« PreviousContinue »
THE UNIVERSAL HYMN OF NATURE.
The following passage forms an example of apostrophe and adoration, in the loftiest mood of poetry. Solemnity, sublimity, and ardour of devotional feeling, are all blended in the “expression,” and produce one of the noblest examples of sustained “orotund” in its “effusive” and “expulsive” forms, varying from the one degree to the other, according to the softened or the energetic character of the emotion uttered in each apostrophe. “Median stress” prevails throughout the piece, imparting a full sonorous swell to the utterance, in conjunction with the majestic “rhythm,” and “ prolonged quantities” of the blank verse. The “ movement” is “slow” and stately throughout; and the pauses, at each apostrophe, remarkably
long. The faults to be shunned in the reading of this and similar exercises,
are those of a slight, feeble, hurried, and inerpressive utterance. The voice should always, in such cases, indicate the grandeur of the theme, although it should never fall into that mouthing and chanting swell, which is sometimes indulged through false taste.)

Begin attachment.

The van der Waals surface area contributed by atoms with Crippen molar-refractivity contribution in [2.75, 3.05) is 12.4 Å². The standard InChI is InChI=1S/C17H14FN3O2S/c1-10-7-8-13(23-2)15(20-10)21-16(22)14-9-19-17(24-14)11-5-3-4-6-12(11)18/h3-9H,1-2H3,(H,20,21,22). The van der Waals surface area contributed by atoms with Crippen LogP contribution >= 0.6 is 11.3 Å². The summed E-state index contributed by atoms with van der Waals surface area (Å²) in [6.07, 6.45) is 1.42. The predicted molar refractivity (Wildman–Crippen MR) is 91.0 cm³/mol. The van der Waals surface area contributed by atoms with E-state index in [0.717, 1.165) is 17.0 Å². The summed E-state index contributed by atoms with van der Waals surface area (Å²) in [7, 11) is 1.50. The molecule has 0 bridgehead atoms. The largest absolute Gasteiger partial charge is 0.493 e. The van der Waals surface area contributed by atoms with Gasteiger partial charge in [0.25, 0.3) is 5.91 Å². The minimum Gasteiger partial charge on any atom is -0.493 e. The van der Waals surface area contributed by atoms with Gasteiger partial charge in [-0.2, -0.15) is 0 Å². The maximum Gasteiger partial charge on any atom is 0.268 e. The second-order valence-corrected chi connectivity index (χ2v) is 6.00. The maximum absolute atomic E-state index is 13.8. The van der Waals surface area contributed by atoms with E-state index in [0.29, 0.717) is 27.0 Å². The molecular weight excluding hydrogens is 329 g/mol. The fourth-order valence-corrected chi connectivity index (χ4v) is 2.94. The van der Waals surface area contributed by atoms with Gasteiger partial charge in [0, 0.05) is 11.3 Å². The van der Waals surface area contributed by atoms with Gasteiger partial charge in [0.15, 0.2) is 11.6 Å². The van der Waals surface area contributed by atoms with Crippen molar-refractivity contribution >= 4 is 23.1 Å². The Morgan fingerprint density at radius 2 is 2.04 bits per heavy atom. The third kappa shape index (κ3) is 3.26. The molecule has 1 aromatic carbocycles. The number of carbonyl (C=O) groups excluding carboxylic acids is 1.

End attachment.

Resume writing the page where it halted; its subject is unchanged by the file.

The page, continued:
Nature, attend ! join every living soul,
Soft roll your incense, herbs, and fruits, and flowers,
CHARACTER OF PRIMITIVE POETRY.
[Critical disquisitions on themes of a poetic nature, while they necessa
rily adopt the staid and regular form of utterance which belongs to didactic style, retain, — so to express it, — the tinge which they naturally derive from the tone of their subject. Hence we find that pieces such as the following, allow much more scope to “ expression” in reading, than those which are restricted to topics of science merely. The basis of elocution, in passages like this, is a clear, distinct enunciation, exact inflections, and discriminating emphasis. But, from the nature of the subject, there is implied the addition of " expressive” effect in a style approaching to that of poetry. A “slower” o movement” therefore prevails, than in ordinary prose, and is accompanied by perfectly “pure tone," slight “median siress” and a comparatively delicate “ vanish” in the sounds of the voice, yet without losing the animation which accompanies the contemplation and expression of beauty.]